A very well known and trusted variety, Cabbage Primo II produces solid ball head cabbage.
Easy and productive, Primo II is a splendid cabbage, it forms solid round green cabbages. It can also be grown at a higher density.
When sown from March onwards they are ready to cut in summer though early autumn. To ensure a steady supply just sow a few seeds every week or so.
The round, medium sized heads are produced on neat compact plants, and are delicious steamed, raw in salads or used for delicious, homemade coleslaw.
Cabbage "Primo II" is an old and trusted variety, We haven't yet found a date - but the photograph above shows Reginald Clarke on his allotment at Eynsham, Whitney in Oxfordshire, with the pride of his life, his giant Primo cabbage measuring over three feet across. It is dated 1954
Prepare the site:
All brassica crops grow best in partial-shade, in firm, fertile, free-draining soil. Start digging over your soil as soon as you can brave the elements. Remove any stones you find and work in plenty of well-rotted manure or compost. Tread on the soil to remove air pockets and to make the surface firm. Brassicas will fail if the soil is too acidic; add lime to the soil if necessary, aiming for a pH of 6.5 to 7.5.
Sowing: Sow successionally from March to July
Nearly all brassicas should be planted in a seedbed or in modules under glass and then transferred. Seeds should be sown thinly, as this reduces the amount of future thinning necessary and potential risk from pests.
Sow seeds 1.25cm (½in) deep and space 15 to 20cm (6 to 8in) between rows.
Once the seeds have germinated, thin the seedlings to 7.5cm (3in) between each plant. After germination, seedlings will often be ‘leggy’, so plant them as deep as possible to really anchor them into the soil.
Cabbage seedlings are ready for transplanting when they are between 6 and 8cm high (2½ to 3in). Water the day before moving, and keep well-watered until established. Plant firmly, close together for small heads and wider apart for larger cabbages, around 30 to 45cm (12 to 18in) apart. Cabbage seedlings are ready for transplanting when they are between 6 and 8cm high (2½ to 3in). Water the day before moving, and keep well-watered until established. Plant firmly, close together for small heads and wider apart for larger cabbages, around 30 to 45cm (12 to 18in) apart.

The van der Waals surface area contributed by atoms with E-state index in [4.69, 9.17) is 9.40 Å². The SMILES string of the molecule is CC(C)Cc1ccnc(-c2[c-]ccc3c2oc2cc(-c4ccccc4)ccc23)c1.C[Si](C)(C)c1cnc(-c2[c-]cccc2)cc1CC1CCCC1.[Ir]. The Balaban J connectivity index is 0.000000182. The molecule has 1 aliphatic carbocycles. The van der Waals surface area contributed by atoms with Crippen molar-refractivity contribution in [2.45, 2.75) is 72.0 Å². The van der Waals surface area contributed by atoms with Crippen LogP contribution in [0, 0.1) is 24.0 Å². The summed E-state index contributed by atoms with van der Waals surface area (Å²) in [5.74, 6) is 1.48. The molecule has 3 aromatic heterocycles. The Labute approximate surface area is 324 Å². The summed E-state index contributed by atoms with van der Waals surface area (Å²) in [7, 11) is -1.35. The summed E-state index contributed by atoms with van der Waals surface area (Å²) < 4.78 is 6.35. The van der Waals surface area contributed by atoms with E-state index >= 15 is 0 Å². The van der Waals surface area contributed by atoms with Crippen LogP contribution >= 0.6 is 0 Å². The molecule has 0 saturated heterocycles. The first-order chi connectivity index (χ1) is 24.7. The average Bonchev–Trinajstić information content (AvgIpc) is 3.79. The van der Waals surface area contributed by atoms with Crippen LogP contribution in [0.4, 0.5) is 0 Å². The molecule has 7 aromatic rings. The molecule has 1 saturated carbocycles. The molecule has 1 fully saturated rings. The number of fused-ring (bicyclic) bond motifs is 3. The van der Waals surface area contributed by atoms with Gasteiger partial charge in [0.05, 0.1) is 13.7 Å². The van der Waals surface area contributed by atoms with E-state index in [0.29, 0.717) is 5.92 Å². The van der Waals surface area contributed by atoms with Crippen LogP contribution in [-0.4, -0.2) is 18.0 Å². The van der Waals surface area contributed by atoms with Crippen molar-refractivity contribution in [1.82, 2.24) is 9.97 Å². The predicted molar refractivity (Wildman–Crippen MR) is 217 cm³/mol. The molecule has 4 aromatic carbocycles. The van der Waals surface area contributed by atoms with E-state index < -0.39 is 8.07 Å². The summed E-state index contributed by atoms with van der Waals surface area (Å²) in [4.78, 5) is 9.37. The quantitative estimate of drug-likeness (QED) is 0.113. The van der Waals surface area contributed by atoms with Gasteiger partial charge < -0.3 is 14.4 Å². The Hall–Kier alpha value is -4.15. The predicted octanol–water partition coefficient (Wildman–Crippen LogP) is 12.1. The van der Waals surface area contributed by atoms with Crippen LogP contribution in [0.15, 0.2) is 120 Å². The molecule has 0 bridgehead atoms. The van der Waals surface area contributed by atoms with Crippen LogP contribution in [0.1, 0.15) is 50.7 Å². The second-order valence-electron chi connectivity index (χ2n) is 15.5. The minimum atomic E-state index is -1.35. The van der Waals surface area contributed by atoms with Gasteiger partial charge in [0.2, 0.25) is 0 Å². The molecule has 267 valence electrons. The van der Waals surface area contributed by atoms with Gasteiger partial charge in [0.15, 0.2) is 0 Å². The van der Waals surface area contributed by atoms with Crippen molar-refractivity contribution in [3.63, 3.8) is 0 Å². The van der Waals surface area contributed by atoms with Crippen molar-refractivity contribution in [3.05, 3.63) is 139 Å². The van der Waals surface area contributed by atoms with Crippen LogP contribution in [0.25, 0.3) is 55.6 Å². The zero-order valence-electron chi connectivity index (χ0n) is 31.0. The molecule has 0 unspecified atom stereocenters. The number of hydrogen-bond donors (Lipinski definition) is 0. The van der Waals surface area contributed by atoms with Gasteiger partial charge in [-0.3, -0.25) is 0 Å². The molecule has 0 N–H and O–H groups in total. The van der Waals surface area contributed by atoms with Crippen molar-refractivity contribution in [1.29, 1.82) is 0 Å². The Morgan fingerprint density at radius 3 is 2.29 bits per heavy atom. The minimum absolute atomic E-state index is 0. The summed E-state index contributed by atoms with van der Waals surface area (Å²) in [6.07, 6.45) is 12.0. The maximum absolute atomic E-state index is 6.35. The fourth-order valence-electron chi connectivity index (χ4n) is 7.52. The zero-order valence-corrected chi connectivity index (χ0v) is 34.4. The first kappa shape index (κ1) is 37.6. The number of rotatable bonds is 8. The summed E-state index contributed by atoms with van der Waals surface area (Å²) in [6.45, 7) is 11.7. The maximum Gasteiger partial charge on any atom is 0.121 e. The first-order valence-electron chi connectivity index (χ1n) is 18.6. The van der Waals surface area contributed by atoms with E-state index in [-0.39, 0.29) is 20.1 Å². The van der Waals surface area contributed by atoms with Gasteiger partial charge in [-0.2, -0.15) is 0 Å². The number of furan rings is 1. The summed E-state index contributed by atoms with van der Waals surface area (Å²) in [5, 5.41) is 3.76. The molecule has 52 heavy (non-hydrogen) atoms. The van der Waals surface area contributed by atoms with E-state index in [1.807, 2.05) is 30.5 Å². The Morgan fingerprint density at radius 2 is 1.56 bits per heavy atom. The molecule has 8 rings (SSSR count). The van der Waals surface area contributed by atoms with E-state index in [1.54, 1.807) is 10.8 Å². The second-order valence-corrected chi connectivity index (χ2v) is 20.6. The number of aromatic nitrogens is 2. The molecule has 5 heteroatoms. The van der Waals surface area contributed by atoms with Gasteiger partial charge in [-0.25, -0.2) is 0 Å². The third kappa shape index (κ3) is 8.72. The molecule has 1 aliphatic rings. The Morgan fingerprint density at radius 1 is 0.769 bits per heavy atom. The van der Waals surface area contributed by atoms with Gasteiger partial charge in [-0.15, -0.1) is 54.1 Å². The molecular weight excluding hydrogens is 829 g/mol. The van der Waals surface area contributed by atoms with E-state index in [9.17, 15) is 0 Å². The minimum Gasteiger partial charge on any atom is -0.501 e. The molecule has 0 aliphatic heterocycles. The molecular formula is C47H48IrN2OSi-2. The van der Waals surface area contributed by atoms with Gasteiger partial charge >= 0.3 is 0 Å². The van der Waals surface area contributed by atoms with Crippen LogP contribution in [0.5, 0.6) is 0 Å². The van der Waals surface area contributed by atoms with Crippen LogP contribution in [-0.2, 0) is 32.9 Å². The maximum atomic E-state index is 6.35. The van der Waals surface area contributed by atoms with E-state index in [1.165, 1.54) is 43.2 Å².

Clear away any yellow leaves. Feed the plants as they near maturity with a foliar feed.
Harvest: June to September.
Earliest heads can be cut, leaving the stump in the ground to produce a second crop of small leafy heads.
Brassicas are affected by a wide range of pests and diseases, especially the fungal disease, club root. The roots become stubby and swollen and can develop wet rot, while leaves become yellow and wilt, causing severe stunting of growth. Remove any infected plants from the ground and destroy. Make sure the soil is adequately limed and well drained.
Rotate your crops annually to avoid disease. Don't grow brassicas on the same plot more often than one year in three, as moving the crop helps avoid the build up of soil pests and diseases
Mint: Effective against Cabbage White Butterflies, Aphids / Flea Beetles
Thyme: To ward off that nasty Cabbage Worm!
Also useful: Sage, Oregano, Borage, chamomile and Nasturtium.
- Additional Information
Packet Size 1 gram Average Seed Count 280 Seeds Common Name Early Summer, Ball Head Cabbage.
Family Brassicaceae Genus brassica Species olearacea Cultivar Primo II Synonym Brassica olearacea Capitata Group Hardiness Hardy Biennial Height 40cm (20in) Spread 20 to 25cm (8 to 10in) Position Full sun Soil Well-drained/light, Clay/heavy, Chalky/alkaline, Dry Time to Sow March to July Harvest 68 days. Time to Harvest July to September